- The Washington Times - Friday, March 7, 2003

UNITED NATIONS, March 7 (UPI) — Deep divisions over Iraq among the 15 members of the U.N. Security Council remained unresolved going into a weekend break following reports by the top weapons inspectors Friday.

Chief U.N. weapons inspector Hans Blix conceded that there had been an "acceleration of initiatives on the Iraq side," but said he still needed more information.

Subsequent statements by the foreign ministers of the member countries seemed to observers to follow the earlier split between those who favored extending the time for weapons inspections, and the U.S.-led group favoring immediate and full disarmament by Iraqi leader Saddam Hussein or a U.S.-led invasion.

In an emotional statement Friday, British Secretary of State Jack Straw proposed an amendment to a U.N. draft resolution setting a March 17 deadline for Baghdad to demonstrate "full, unconditional, immediate and active cooperation in accordance with its disarmament obligations."

After more than four hours of formal debate on the draft, followed by a late luncheon and bilateral discussions between ministers, the permanent U.N. representatives of council member nations met in closed-door consultations for another three hours well into the night. The ministers then headed home.

U.S. Ambassador John Negroponte afterwards said it was agreed to resume consultations Monday, giving capitals time to consider the new draft. A vote on it was not expected before Tuesday, he said.

Not discussed in the council, according to a U.N. official, but appearing in the corridors outside the chambers and quickly finding its way into reporters' hands, was an unsigned paper appearing to be another draft resolution, offering amnesty to Iraqi officials cooperating with U.N. inspectors.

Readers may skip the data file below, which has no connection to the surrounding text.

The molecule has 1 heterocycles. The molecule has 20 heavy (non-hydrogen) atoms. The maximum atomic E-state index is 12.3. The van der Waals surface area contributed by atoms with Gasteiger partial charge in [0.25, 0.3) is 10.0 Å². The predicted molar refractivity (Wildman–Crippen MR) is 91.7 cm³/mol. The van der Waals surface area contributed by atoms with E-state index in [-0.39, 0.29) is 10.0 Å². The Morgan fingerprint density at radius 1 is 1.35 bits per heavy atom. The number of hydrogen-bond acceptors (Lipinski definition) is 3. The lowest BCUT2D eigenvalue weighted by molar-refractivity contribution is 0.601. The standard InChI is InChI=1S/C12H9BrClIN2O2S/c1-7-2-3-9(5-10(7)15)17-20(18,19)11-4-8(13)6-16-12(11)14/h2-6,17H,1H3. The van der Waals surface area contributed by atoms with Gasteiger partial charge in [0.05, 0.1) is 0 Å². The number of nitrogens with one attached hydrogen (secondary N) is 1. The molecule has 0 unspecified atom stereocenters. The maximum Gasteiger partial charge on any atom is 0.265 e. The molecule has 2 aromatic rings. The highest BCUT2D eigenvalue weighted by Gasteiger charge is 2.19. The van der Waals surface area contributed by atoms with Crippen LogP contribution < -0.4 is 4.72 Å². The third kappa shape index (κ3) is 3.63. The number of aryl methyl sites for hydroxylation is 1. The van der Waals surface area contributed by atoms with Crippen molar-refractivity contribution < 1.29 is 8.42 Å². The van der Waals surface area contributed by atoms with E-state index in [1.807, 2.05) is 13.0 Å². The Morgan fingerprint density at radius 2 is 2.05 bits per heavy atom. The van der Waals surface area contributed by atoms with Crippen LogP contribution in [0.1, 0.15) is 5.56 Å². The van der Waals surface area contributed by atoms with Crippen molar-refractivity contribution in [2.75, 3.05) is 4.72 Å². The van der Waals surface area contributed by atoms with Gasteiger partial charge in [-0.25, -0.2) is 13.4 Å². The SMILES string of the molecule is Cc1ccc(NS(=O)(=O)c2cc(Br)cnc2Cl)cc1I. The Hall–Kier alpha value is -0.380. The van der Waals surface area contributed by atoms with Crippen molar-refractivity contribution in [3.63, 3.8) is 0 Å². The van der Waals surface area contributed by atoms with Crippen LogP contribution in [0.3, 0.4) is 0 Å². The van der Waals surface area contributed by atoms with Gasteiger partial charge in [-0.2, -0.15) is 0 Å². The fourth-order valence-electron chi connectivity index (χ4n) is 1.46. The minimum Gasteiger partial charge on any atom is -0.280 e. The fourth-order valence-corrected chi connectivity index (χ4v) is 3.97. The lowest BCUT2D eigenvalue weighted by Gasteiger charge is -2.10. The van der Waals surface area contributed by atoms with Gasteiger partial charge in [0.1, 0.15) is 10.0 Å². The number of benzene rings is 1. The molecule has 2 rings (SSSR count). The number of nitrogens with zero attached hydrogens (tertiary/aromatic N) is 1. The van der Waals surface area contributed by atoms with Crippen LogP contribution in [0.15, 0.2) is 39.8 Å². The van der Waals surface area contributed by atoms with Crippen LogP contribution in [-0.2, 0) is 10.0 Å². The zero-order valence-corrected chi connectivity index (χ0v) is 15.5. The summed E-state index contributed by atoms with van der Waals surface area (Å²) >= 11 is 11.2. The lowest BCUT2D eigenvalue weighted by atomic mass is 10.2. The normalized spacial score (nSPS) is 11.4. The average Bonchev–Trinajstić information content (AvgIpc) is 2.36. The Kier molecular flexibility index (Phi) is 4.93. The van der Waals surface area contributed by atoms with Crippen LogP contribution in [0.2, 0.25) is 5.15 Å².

It added that any threat to their security and safety would be regarded as a material breach of Iraq's obligations to the relevant council resolutions.

However, council members denied knowledge of the amnesty proposal and no government claimed responsibility. Council diplomats said they considered only the Britain-Spain-U.S. resolution.

French Foreign Minister Dominique de Villepin earlier said France would "not accept a resolution that will lead to war." France is one of the five permanent members — together with the United States, Britain, Russia, and China — with power of veto. But de Villepin stopped short of saying his country would veto the resolution.

He called for a summit on Iraq, saying, "The heads of state and government must meet again here in New York, at the Security Council." Initial reaction to the call was cool.

With a vote expected on the British proposal as early as next week, there appeared little change in the lineup of for and against a second measure.

The United States, Spain and Bulgaria endorse the U.S.-British-Spanish resolution, while China, France, Germany, Russia and Syria oppose it.

There were with only slightly nuanced indications of possible shifts in the thinking of the fence-sitting six of Angola, Cameroon, Chile, Guinea, Mexico and Pakistan.

It takes nine positive votes and no vetoes to approve a resolution, which in this case would carry the weight of international law.

The previous draft resolution before the panel gave no deadline but there were strong indications from both London and Washington the British-U.S. alliance was willing to launch an attack on Iraq imminently in retaliation for Baghdad's lack of cooperation with the U.N. Monitoring, Verification and Inspection Commission. More than 200,000 troops of the "coalition of the willing" have been deployed near Iraq.

Iraqi Ambassador Mohammed Aldouri said, "War against Iraq will not unearth any weapons of mass destruction but it will wreak destruction for a very simple reason. There are no such weapons except in the imagination of some."